_{a}' of resources (see FIG. 2) to be allocated to the computer system 3 using the achievement rate function P(R) stored beforehand in the data storage means 2 and the excess rate n calculated in step S2 (step S4). That is, the safety rate adjustment means 12 solves the mathematical expression (1) for R

_{a}'. Alternatively, with an inverse function P

^{-1}of P(R) stored beforehand in the data storage means 2, the safety rate adjustment means 12 may calculate P

^{-1}(n) to obtain R

_{a}'.

**[0060]**Next, the safety rate adjustment means 12 calculates the safety rate a for computing the optimum amount of resources, using the time-series data of the actual measured values of the amount of used resources stored in the data storage means 2 (see FIG. 4), the time-series data of the actual measured values of the number of requests per unit time (not shown in FIG. 4), and the amount R

_{a}' calculated in step S4 (step S5). Specifically, the safety rate adjustment means 12 selects that actual measured value of the amount of used resources which corresponds to the actual measured value of the number of requests that is closest to the previously input number N. The actual measured value of the amount of used resources corresponds to f(N) in the mathematical expressions (2) and (3). The safety rate adjustment means 12 may calculate the mathematical expression (3) to obtain the safety rate a by substituting the selected actual measured value of the amount of used resources into f(N) in the mathematical expression (3) and by substituting the value calculated in step S4 into R

_{a}'. The safety rate a thus obtained is the safety rate for computing the optimum amount of resources for the computer system 3. After step S5, the resource management system terminates the processing. And as explained above, if there are a plurality of actual measured values of the number of requests which are close to the previously input number N, the safety rate adjustment means 12 may calculate the mean value of the actual measured values of the amount of used resources that correspond to the plurality of actual measured values of the number of requests, before substituting the mean value thus acquired into f(N) in the mathematical expression (3).

**[0061]**As another method for deriving f(N), given groups of K consecutive actual measured values from among the time-series data of the number of requests per unit time, the safety rate adjustment means 12 may calculate the mean value of each group of K actual measured values. The safety rate adjustment means 12 then identifies those actual measured values of the amount of used resources that correspond to the group of K consecutive actual measured values of which the mean value is the largest. The safety rate adjustment means 12 proceeds to substitute the mean value thus acquired into f(N) of the mathematical expression (3). In this case, the amount N need not be input.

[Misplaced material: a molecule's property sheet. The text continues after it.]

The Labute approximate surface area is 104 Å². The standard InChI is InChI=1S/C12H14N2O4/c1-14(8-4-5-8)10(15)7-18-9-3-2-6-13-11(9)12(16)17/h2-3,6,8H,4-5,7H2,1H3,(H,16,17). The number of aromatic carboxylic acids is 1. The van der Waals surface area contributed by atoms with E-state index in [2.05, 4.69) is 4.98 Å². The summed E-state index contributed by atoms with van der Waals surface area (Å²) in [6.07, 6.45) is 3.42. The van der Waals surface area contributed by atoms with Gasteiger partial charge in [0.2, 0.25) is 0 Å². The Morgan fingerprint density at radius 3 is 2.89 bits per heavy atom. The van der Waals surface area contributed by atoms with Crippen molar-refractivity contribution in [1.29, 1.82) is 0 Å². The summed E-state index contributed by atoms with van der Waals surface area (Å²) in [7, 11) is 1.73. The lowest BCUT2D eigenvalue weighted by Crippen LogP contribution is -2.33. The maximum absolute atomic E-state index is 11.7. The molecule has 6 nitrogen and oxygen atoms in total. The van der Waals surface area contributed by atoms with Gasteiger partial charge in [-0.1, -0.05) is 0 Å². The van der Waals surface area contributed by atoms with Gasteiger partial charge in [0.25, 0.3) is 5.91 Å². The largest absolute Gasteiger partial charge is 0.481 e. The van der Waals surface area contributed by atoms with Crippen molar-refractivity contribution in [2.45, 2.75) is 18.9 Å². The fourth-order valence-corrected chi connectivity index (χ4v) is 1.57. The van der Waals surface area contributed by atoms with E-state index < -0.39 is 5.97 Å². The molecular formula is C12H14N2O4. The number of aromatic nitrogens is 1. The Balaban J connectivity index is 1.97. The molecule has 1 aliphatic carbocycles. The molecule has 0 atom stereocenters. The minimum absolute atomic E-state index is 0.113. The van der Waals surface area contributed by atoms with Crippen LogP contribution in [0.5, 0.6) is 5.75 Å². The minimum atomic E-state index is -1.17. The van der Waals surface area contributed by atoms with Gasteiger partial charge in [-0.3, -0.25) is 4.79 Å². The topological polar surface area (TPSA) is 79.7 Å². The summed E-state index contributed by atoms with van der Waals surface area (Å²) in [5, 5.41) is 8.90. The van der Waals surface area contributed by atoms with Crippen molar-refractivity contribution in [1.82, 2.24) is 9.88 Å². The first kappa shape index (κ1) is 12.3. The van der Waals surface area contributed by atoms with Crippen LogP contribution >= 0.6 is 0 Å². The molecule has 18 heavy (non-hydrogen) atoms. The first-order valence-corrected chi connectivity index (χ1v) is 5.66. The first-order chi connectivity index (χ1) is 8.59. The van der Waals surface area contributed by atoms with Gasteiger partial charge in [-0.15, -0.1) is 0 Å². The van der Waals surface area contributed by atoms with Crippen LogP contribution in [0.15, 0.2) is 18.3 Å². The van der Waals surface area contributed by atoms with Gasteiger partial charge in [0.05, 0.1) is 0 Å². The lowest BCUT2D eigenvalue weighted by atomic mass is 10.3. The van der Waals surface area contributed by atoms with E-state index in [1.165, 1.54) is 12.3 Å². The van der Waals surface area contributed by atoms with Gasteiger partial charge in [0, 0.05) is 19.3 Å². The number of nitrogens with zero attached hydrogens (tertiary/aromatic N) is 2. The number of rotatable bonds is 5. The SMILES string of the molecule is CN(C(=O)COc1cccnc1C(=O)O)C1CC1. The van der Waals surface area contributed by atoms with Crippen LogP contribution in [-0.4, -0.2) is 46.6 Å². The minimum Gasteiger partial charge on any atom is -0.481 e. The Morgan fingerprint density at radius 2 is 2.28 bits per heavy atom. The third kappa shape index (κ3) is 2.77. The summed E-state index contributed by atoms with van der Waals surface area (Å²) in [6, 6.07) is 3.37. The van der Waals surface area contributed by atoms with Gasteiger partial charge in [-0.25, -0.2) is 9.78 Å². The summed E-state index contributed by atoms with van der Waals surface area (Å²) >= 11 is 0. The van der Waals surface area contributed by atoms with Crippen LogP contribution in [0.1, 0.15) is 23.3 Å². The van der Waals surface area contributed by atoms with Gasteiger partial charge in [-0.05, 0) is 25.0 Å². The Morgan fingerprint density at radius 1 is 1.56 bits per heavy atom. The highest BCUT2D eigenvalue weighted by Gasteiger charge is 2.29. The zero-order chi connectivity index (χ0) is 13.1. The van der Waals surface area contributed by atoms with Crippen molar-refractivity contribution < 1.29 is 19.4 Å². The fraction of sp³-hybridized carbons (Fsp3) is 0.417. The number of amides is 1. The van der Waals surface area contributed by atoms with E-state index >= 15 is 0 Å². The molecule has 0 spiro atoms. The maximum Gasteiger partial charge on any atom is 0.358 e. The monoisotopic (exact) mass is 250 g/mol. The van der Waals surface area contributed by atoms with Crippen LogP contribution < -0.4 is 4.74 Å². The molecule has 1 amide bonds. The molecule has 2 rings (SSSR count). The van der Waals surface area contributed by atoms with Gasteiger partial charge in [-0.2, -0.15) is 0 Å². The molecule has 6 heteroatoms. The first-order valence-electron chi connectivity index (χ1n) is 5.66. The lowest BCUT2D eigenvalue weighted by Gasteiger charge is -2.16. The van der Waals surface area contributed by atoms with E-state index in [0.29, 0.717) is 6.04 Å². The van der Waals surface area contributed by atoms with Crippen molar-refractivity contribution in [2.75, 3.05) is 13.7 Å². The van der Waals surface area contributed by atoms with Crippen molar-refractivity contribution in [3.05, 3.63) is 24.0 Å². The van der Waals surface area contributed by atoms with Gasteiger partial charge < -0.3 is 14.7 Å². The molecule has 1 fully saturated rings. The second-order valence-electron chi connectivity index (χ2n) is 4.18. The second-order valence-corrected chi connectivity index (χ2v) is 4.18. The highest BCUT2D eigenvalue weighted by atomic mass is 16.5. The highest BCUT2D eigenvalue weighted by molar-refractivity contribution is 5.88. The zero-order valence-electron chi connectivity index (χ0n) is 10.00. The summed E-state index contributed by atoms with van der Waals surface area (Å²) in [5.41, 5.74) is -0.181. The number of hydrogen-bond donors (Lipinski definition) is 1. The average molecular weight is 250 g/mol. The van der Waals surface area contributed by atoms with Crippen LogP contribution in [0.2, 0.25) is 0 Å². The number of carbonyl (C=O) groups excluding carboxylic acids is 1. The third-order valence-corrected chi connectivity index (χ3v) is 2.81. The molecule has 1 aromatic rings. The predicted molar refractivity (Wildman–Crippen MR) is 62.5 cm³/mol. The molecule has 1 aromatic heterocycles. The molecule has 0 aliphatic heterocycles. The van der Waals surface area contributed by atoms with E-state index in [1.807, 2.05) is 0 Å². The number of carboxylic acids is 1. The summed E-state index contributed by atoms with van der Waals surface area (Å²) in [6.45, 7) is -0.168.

**[0062]**If it is determined in step S3 that the excess rate is not positive ("No" in step S3), then the safety rate adjustment means 12 calculates a new safety rate a by multiplying the previously input initial value of the safety rate by a factor of k (step S6), before terminating the process. If the excess rate turns out to be zero, the safety rate adjustment means 12 terminates the processing without executing step S6. If the excess rate is negative, it means that the amount of resources allocated to the computer system 3 based on the initial value of the safety rate is insufficient. In such a case, the safety rate is increased by multiplying it by a factor of k so that a sufficient amount of resources may be allocated to the computer system 3. If the excess rate is zero, it means that an optimum safety rate is being set. In this case, the processing may be terminated without recalculating the safety rate.

**[0063]**According to this exemplary embodiment, when the achievement rate is higher than the compliance rate, an optimum amount of resources for the computer system 3 is calculating by having the amount of resources reduced by the quantity corresponding to the excess rate. The safety rate is then calculated in keeping with the optimum amount of resources thus computed. This makes it possible to obtain the safety rate that conforms to the compliance rate stipulated by the SLA. That is, the appropriate safety rate is obtained by preventing the derivation of a safety rate leading to the acquisition of an excess amount of resources.